A ground-breaking wearable diagnostic headset to help patients with dizziness problems has moved a step forward following a successful trial. Researchers from the University of East Anglia (UEA) and the Norfolk and Norwich University Hospital (NNUH) have published the results of the biggest collection of continuous eye movement data after testing the effectiveness of the device.
The Continuous Ambulatory Vestibular Assessment (CAVA) aims to speed up the diagnosis of the most common causes of dizziness. A study into the accuracy, reliability and safety of the novel new device found the technology to be 99% accurate at detecting eye flicker (nystagmus).
In the trial, the CAVA device was worn by 17 participants, who did not have dizziness problems, for up to 30 days and captured 9,000 hours of eye and head movement data, totalling 405 days of data. The CAVA device has been designed to be lightweight, durable and can be worn day and night to monitor head and eye movements to help evaluate dizziness attacks outside of a hospital setting.
Professor Stephen Cox and Dr Jacob Newman, from UEA's School of Computing Sciences, developed algorithms to identify seconds of nystagmus from weeks of data recorded by the device.
Principal investigator John Phillips, who is a consultant ear, nose and throat surgeon at NNUH, said the first phase of trialling the device had involved inducing eye flicker on healthy patients. "Following years of development, I'm delighted that this project was successful in identifying short periods of visually induced nystagmus with a high degree of accuracy," he said.
"The success of this trial has proven the potential of this to fulfil a clinical need and establishing a new field of medicine, vestibular telemetry. These results have provided a good foundation from which to conduct a further study intended to evaluate the system's diagnostic accuracy among patients with dizziness problems."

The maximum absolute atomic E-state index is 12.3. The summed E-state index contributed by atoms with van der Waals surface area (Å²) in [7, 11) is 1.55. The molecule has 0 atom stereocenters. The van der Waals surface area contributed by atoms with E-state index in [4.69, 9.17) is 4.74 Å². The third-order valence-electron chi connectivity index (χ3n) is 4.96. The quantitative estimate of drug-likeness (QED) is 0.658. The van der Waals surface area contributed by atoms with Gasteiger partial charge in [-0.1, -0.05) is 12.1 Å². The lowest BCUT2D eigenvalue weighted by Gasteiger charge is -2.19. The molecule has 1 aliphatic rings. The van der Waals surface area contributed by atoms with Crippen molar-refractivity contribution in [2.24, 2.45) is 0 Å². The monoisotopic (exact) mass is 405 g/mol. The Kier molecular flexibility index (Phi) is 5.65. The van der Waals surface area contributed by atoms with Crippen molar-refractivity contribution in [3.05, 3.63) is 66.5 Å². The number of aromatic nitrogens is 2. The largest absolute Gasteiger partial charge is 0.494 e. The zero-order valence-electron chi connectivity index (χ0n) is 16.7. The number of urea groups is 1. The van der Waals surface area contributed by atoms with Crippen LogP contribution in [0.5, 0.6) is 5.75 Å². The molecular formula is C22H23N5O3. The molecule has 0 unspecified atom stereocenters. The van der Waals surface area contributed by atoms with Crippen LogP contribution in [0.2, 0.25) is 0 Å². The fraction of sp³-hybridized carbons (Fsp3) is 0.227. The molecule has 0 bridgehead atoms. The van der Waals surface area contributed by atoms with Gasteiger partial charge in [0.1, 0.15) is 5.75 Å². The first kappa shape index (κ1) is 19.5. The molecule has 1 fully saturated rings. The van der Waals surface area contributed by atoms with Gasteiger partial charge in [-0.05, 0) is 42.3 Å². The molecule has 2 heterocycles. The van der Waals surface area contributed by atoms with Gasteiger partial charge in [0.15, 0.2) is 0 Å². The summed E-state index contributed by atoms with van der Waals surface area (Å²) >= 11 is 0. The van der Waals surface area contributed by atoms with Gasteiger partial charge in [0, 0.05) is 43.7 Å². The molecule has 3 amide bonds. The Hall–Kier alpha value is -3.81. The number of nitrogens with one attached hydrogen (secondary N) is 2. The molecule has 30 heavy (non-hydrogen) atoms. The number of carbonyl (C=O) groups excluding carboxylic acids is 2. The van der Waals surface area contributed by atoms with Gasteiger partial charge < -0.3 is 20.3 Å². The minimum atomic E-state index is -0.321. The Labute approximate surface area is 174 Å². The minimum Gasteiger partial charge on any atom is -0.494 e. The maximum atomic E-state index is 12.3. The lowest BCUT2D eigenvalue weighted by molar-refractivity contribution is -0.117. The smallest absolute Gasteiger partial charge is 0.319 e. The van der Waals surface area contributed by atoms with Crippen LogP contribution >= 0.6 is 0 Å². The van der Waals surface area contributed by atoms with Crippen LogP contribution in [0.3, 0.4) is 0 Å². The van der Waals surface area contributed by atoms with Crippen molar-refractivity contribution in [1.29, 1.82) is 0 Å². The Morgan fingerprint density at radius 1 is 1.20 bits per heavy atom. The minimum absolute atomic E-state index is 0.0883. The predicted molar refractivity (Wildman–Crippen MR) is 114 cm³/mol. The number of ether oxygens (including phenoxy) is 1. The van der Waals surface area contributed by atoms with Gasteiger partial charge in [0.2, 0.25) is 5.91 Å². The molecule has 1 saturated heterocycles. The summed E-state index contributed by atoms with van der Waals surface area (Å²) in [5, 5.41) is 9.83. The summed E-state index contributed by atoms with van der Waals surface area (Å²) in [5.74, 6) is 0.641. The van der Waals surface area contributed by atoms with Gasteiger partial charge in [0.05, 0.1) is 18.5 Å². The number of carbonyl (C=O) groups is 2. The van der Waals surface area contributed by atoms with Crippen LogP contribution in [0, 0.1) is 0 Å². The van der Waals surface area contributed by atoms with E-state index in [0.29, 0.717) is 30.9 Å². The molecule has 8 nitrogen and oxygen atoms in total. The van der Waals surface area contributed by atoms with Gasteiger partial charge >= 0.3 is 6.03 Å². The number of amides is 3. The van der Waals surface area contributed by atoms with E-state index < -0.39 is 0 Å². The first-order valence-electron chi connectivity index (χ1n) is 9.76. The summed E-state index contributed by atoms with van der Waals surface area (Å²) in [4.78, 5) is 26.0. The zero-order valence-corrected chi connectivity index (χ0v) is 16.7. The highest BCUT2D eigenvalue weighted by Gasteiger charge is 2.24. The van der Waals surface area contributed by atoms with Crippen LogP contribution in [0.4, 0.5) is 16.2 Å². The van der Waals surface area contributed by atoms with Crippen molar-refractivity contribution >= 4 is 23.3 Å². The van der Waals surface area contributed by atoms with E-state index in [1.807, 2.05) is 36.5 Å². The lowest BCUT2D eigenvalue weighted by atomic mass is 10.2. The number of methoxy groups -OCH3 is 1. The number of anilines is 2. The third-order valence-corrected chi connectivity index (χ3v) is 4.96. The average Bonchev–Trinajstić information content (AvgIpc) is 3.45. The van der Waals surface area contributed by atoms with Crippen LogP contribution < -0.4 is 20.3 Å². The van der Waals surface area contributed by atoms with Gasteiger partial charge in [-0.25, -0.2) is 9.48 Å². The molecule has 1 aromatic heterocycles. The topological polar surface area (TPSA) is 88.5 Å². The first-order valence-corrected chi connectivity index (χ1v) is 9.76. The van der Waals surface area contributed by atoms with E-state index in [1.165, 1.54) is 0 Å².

Dr Jacob Newman, from UEA's School of Computing Sciences, said: "We are very pleased that our algorithms have been able to detect such small incidents of nystagmus within such a large dataset, this bodes well for future work that considers nystagmus in individuals experiencing dizziness."
The study was funded by the Medical Research Council.
Dizziness is a common condition that is responsible for a significant degree of material morbidity and burden on health services. It is usually episodic and short-lived, so when a patient presents to their clinician, examination is normal. The CAVA (Continuous Ambulatory Vestibular Assessment) device has been developed to provide continuous monitoring of eye-movements, allowing insight into the physiological parameters present during a dizziness attack. This article describes the first clinical investigation into the medical and technical aspects of this new diagnostic system. Seventeen healthy subjects wore the device near continuously for up to thirty days, artificially inducing nystagmus on eight occasions. 405 days’ worth of data was captured, comprising around four billion data points. A computer algorithm developed to detect nystagmus demonstrated a sensitivity of 99.1% (95% CI: 95.13% to 99.98%) and a specificity of 98.6% (95% CI: 96.54% to 99.63%). Eighty-two percent of participants wore the device for a minimum of eighty percent of each day. Adverse events were self-limiting and mostly the consequence of skin stripping from the daily replacement of the electrodes. The device was shown to operate effectively as an ambulatory monitor, allowing the reliable detection of artificially induced nystagmus.
John S Phillips, Jacob L Newman, Stephen J Cox